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Johnson, Ellen H.

    Full Name: Johnson, Ellen H.

    Other Names:

    • Ellen Hulda Johnson

    Gender: female

    Date Born: 1910

    Date Died: 1992

    Place Born: Warren, PA, USA

    Place Died: Oberlin, Lorain, OH, USA

    Home Country/ies: United States

    Subject Area(s): Modern (style or period)

    Career(s): educators


    Oberlin College professor of art history (1945-1977) and early academic exponent of modern art. Johnson was the daughter of Jacob Augustus Johnson, a hotel operator, and Hulda Headlund Johnson. She was raised in Warren, PA. Johnson entered Oberlin College as an undergraduate, receiving her bachelor’s degree in 1933 and her master’s degrees in art history in 1935. She never completed a Ph.D., despite additional study at Columbia University, Uppsala University in Stockholm, and the Sorbonne, Paris. She joined the Toledo Museum of Art, Toledo, Ohio, in 1936 as the librarian and a member in the department of education. In 1939, Johnson returned to her alma mater as art librarian and part-time art history instructor, giving free lectures on modern art. The following year she raised funds for a lending collection of original works of art for students at Oberlin, renting prints, from Rembrandt or Picasso, for as little as $2.50 a semester. She was elevated to full-time instructor in 1945. Though Johnson was never officially a museum curator, she was appointed a member of the Allen museum’s collection committee in 1947, the group assigned to make recommendations on purchases of works art. Johnson was familiar with the New York galleries and studios of emerging artists. She became an assistant professor in 1950. Thereafter, she began organizing a series of biennial shows in Oberlin on contemporary artists, known as the Young Americans exhibitions. Over the years, it featured the work of Robert Rauschenberg, Claes Oldenburg, Joan Mitchell, Bruce Nauman, Jackie Winsor among others. She was Visiting professor, University of Wisconsin, Madison, for the 1950-51 academic year. In 1958 Johnson was appointed associate professor. Even during the 1960s, more prominent and larger Ohio museums, such as the Cleveland Museum of Art doubted the importance of contemporary art. Johnson, however, mounted modernist exhibitions at Oberlin and buying significant works for a comparatively small amount for the museum and herself. In 1963 she gave Oldenburg his first show at an academic museum, the famous “Three Young Americans” exhibition. She was also the first to show the black-striped paintings that established the reputation of Frank Stella. Many works in her personal collection were gifts from artists grateful for Johnson’s attention at crucial stages in their careers. In 1964 she was appointed full professor. Johnson purchased the Frank Lloyd Wright-designed Weltzheimer house (1948-1950) in Oberlin, in 1968 from a developer. The Usonian-era house had been sold to a succession of local developers who extensively remodeled the structure. Johnson spent a considerable part of her free time and money restoring the building, hunting down custom-built furniture from the home and buying it back. The house became a center for cultural functions and the display of Johnson’s own modernist collection. She was appointed honorary curator of modern art at the Allen Art Museum in 1973. Her lectures were so evocative that they had to be held in the college’s Hall Auditorium. She used her reputation with the now famous abstract and pop artists to organize a benefit auction at Sotheby’s in New York in 1975. The auction raised funds for an expansion of the Oberlin museum named for Johnson. Johnson became a professor emerita and honorary curator of modern art at the museum in 1977, followed by a visiting professorship at the University of California, Santa Barbara, in 1978. Her anthology, American Artists on Art, appeared in 1982, the same year as her retrospective on Eva Hesse. She died of cancer at age 81, willing her house and art collection to the University. Johnson was one of the first academics in the United States to teach and acquire contemporary art seriously. Her first-hand knowledge of the pop and abstract expressionist artists resulted in a lecture form inclusive of primary source material. She was an early and continual supporter of artists in addition to Oldenburg, Rauschenberg and Nauman, included Roy Lichtenstein, Jim Dine, and Larry Poons. Her famous “Three Young Americans” exhibitions accelerated many of their careers.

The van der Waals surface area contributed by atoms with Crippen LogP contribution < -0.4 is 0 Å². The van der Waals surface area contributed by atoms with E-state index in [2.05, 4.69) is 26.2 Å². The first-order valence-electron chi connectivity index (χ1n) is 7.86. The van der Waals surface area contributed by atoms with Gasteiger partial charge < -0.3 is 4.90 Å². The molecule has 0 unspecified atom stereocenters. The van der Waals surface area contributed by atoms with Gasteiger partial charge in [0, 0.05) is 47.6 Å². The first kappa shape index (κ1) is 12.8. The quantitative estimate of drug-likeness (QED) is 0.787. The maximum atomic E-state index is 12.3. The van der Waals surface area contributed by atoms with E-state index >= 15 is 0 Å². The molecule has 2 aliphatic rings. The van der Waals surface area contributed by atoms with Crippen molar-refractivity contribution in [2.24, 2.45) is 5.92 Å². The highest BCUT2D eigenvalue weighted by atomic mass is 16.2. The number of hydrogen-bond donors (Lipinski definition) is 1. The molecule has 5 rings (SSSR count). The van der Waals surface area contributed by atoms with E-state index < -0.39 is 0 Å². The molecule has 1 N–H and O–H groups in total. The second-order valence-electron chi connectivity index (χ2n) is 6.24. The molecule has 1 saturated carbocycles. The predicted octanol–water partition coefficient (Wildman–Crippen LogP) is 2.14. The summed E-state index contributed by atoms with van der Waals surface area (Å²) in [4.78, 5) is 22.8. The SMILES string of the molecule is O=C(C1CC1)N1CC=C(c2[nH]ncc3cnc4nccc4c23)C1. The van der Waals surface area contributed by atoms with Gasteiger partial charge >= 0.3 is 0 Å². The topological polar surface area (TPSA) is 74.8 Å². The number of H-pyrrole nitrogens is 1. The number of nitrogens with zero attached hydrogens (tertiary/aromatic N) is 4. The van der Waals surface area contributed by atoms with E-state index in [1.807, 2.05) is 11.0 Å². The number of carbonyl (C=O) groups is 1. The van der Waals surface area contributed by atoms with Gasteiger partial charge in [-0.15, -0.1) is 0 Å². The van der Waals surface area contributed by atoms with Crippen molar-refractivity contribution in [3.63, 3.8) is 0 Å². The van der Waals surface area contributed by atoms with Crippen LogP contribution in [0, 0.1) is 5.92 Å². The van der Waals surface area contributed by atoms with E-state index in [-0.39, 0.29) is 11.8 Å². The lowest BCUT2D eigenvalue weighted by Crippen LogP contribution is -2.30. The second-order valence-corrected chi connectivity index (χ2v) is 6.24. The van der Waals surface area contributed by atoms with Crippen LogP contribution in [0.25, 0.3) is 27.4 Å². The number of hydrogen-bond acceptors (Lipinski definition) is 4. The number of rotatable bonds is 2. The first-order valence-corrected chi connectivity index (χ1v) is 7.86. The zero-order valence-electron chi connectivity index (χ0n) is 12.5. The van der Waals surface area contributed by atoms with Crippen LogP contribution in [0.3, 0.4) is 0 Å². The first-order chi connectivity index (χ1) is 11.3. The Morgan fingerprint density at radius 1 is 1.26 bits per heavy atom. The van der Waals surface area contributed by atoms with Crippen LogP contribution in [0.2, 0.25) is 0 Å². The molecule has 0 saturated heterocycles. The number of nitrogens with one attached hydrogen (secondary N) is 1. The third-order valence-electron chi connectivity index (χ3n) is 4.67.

Selected Bibliography

    [master’s thesis:] Modern Painting and its Traditional Aspects. Oberlin College, 1935; American Artists on Art from 1940 to 1980. New York: Harper & Row, 1982; Modern Art and the Object: a Century of Changing Attitudes. New York: Harper & Row, 1976; Eva Hesse, a Retrospective of the Drawings. Oberlin, Ohio: Allen Memorial Art Museum, 1982; “The Development of Edvard Munch.” Art Quarterly (Spring 1947): 85-99.


    Spear, Richard. “Ellen H. Johnson, 1910-1992.” in, Johnson, Ellen H. Fragments Recalled at Eighty: the Art Memoirs of Ellen H. Johnson. North Vancouver, BC: Gallerie Publications, 1993, pp. 7-14; Shinn, Dorothy. “Retired Professor’s Influence is Celebrated at Oberlin College.” Akron Beacon Journal March 22, 1992, p. D8; Litt, Steven. “Ellen Johnson: The Object of Oberlin’s Affection for Years of Appreciation. [Cleveland] Plain Dealer March 8, 1992, p. 1H.; [obituary:] “Ellen H. Johnson, Art Teacher, Historian and Curator, Dies at 81.” New York Times, March 24, 1992, p. D21.


    "Johnson, Ellen H.." Dictionary of Art Historians (website).

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